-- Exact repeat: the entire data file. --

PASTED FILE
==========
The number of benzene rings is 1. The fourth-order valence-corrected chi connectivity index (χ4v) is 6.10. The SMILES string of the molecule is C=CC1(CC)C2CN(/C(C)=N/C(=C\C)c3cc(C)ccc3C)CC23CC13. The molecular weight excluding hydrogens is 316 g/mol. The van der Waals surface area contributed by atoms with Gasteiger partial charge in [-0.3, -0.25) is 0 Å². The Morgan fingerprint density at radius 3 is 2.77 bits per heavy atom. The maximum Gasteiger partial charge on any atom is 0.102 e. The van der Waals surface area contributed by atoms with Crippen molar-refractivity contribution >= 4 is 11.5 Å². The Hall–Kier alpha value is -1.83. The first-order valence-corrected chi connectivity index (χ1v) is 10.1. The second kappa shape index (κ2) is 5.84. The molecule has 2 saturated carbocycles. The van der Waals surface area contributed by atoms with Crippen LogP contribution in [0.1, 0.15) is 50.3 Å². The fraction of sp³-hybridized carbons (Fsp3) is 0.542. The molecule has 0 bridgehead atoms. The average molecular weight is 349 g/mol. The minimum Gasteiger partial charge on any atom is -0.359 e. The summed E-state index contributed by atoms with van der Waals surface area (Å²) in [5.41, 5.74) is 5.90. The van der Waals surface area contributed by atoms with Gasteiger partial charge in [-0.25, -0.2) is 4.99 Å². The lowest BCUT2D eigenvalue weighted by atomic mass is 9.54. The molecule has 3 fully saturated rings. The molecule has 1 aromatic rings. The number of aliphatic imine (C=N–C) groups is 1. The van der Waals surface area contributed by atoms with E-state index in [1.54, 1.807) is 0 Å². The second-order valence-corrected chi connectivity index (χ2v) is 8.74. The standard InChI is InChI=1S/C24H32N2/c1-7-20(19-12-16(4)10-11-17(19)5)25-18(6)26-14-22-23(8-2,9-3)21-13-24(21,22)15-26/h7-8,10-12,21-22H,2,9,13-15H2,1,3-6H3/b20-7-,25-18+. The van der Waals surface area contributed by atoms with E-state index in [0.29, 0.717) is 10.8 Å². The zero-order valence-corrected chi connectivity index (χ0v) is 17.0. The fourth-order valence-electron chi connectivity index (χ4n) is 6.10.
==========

The number of benzene rings is 1. The fourth-order valence-corrected chi connectivity index (χ4v) is 6.10. The SMILES string of the molecule is C=CC1(CC)C2CN(/C(C)=N/C(=C\C)c3cc(C)ccc3C)CC23CC13. The molecular weight excluding hydrogens is 316 g/mol. The van der Waals surface area contributed by atoms with Gasteiger partial charge in [-0.3, -0.25) is 0 Å². The Morgan fingerprint density at radius 3 is 2.77 bits per heavy atom. The maximum Gasteiger partial charge on any atom is 0.102 e. The van der Waals surface area contributed by atoms with Crippen molar-refractivity contribution >= 4 is 11.5 Å². The Hall–Kier alpha value is -1.83. The first-order valence-corrected chi connectivity index (χ1v) is 10.1. The second kappa shape index (κ2) is 5.84. The molecule has 2 saturated carbocycles. The van der Waals surface area contributed by atoms with Crippen LogP contribution in [0.1, 0.15) is 50.3 Å². The fraction of sp³-hybridized carbons (Fsp3) is 0.542. The molecule has 0 bridgehead atoms. The average molecular weight is 349 g/mol. The minimum Gasteiger partial charge on any atom is -0.359 e. The summed E-state index contributed by atoms with van der Waals surface area (Å²) in [5.41, 5.74) is 5.90. The van der Waals surface area contributed by atoms with Gasteiger partial charge in [-0.25, -0.2) is 4.99 Å². The lowest BCUT2D eigenvalue weighted by atomic mass is 9.54. The molecule has 3 fully saturated rings. The molecule has 1 aromatic rings. The number of aliphatic imine (C=N–C) groups is 1. The van der Waals surface area contributed by atoms with E-state index in [1.54, 1.807) is 0 Å². The second-order valence-corrected chi connectivity index (χ2v) is 8.74. The standard InChI is InChI=1S/C24H32N2/c1-7-20(19-12-16(4)10-11-17(19)5)25-18(6)26-14-22-23(8-2,9-3)21-13-24(21,22)15-26/h7-8,10-12,21-22H,2,9,13-15H2,1,3-6H3/b20-7-,25-18+. The van der Waals surface area contributed by atoms with E-state index in [0.29, 0.717) is 10.8 Å². The zero-order valence-corrected chi connectivity index (χ0v) is 17.0. The fourth-order valence-electron chi connectivity index (χ4n) is 6.10.